''There's a lot of corruption surrounding the desire to get big international deals,'' says a Western diplomat based here. ''It seems to be worse now than a few years ago.''
The so-called nomenklatura - the officials with privilege, perks, and power in the Soviet days - are largely the same people running the country now as a highly centralized democracy. As in Russia, these officials are widely seen to be getting rich from their positions in the privatizing economy.
''It's the same people, but without the ideology, without the old motivation,'' says a Western banker. ''Only capitalism, like in the Rockefeller days'' in the United States.
As in Russia, many Westerners presume that if the old nomenklatura were not allowed to enrich themselves in the country's privatization, then they would not have permitted it to happen. Eventually, the assumption is that business and government will extricate one from the other and their conflicts of interests fade.
But there's no sign of this yet.
One Western banker says that officials are learning from their mistakes, such as the short-circuited awarding of the gold-mine contract. But the senior Kazakh official does not believe that anyone is learning any lessons. ''No one was punished,'' the official says, and the same kinds of decisions are made all the time in less public cases.
''There are quite a few reasonable people in government,'' says the official. ''The question is whether they have any influence.''
The model that President Nursultan Nazarbayev, himself a career Communist in the Soviet era, holds forth is not the turn-of-the-century American robber barons, but the iron-fisted leaders who were weak on democratic rights but strong on capitalism: France under Charles de Gaulle, Chile under Augusto Pinochet Ugarte, Singapore today, and the South Korea of a few years ago.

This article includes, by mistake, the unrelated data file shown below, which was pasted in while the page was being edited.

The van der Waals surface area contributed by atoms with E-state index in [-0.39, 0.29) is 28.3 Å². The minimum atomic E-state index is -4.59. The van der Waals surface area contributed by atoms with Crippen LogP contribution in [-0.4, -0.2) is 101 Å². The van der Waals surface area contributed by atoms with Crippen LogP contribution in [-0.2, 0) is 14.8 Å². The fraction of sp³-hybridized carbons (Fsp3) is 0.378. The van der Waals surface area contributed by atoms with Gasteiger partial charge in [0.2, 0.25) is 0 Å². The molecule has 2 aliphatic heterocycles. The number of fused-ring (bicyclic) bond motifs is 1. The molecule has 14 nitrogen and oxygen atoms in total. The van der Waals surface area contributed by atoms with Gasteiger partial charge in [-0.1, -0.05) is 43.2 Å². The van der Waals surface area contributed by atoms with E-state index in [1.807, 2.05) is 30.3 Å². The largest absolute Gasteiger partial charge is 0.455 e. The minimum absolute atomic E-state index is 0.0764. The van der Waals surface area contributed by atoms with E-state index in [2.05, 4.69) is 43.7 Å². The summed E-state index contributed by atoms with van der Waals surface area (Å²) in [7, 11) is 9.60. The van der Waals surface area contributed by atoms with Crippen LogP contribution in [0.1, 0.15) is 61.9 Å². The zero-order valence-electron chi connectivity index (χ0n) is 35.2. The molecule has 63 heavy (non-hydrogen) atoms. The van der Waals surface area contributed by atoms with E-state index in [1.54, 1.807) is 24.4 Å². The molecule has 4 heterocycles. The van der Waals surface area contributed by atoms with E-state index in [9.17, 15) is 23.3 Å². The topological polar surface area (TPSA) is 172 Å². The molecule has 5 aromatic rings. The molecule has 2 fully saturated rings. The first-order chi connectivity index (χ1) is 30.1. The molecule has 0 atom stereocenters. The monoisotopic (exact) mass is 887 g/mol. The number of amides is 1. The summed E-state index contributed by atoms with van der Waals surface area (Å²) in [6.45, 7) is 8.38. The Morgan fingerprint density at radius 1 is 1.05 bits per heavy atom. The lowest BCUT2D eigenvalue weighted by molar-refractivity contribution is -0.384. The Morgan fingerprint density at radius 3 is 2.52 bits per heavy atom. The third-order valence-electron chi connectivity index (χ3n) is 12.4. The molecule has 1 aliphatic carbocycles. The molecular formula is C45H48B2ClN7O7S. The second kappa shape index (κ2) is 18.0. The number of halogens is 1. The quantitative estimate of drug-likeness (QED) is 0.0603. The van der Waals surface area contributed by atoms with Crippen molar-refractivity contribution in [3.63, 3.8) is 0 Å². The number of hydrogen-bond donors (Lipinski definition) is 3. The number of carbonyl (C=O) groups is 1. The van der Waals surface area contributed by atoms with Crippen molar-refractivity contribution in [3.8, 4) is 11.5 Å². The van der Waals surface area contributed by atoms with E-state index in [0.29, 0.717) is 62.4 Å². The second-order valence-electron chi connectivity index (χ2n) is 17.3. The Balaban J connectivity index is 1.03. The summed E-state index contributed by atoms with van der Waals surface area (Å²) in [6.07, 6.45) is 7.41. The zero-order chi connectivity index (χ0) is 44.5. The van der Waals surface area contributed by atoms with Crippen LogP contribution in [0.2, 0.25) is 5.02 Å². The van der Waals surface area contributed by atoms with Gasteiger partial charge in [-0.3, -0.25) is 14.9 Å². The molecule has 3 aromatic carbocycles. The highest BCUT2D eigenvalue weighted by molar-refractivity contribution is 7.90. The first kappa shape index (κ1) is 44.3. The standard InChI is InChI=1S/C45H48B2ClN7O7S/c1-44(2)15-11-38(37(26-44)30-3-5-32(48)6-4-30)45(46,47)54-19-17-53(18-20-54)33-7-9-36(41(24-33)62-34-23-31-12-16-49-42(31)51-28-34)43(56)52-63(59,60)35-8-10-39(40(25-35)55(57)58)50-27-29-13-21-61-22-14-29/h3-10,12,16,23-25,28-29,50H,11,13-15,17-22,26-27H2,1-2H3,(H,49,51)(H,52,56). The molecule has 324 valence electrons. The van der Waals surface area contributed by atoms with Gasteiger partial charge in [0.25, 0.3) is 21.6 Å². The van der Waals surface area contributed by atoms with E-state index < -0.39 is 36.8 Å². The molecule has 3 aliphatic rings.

President Nazarbayev has established strong central rule, but prosperity has yet to come.
United Nations economists have totaled the long-term value of foreign-investment deals in Kazakstan at $46 billion, compared with $36.5 billion in Russia - a country far larger, more affluent, and more democratic. But so far, actual investment has been a few hundred million per year.
Jacek Brzezinski, representative here of the European Bank for Reconstruction and Development, left his family in Vienna a year and a half ago because he was fascinated by the potential of Kazakstan. ''I see how naive Westerners were now. It was part of that emerging markets euphoria.''
But Dr. Brzezinski remains optimistic about Kazakstan. So does attorney Michael Wilson, who says he has negotiated seven gold-mining joint ventures in the past month worth $500 billion to $1 billion dollars together.
Philip Morris, the American tobacco manufacturer, has undertaken one of the most successful privatizations so far, in taking over a state cigarette factory in 1993.
Chevron has spent $700 million on its way toward a planned $20 billion investment in oil and gas projects in Western Kazakstan, but has scaled back recently because of frustration in negotiating pipeline transit to the West.
Problems of shifting laws and official corruption will not ultimately put off such big players, the Kazakh official says, and the fast-buck artists will still come. ''We'll be losing the decent, medium-sized investors.''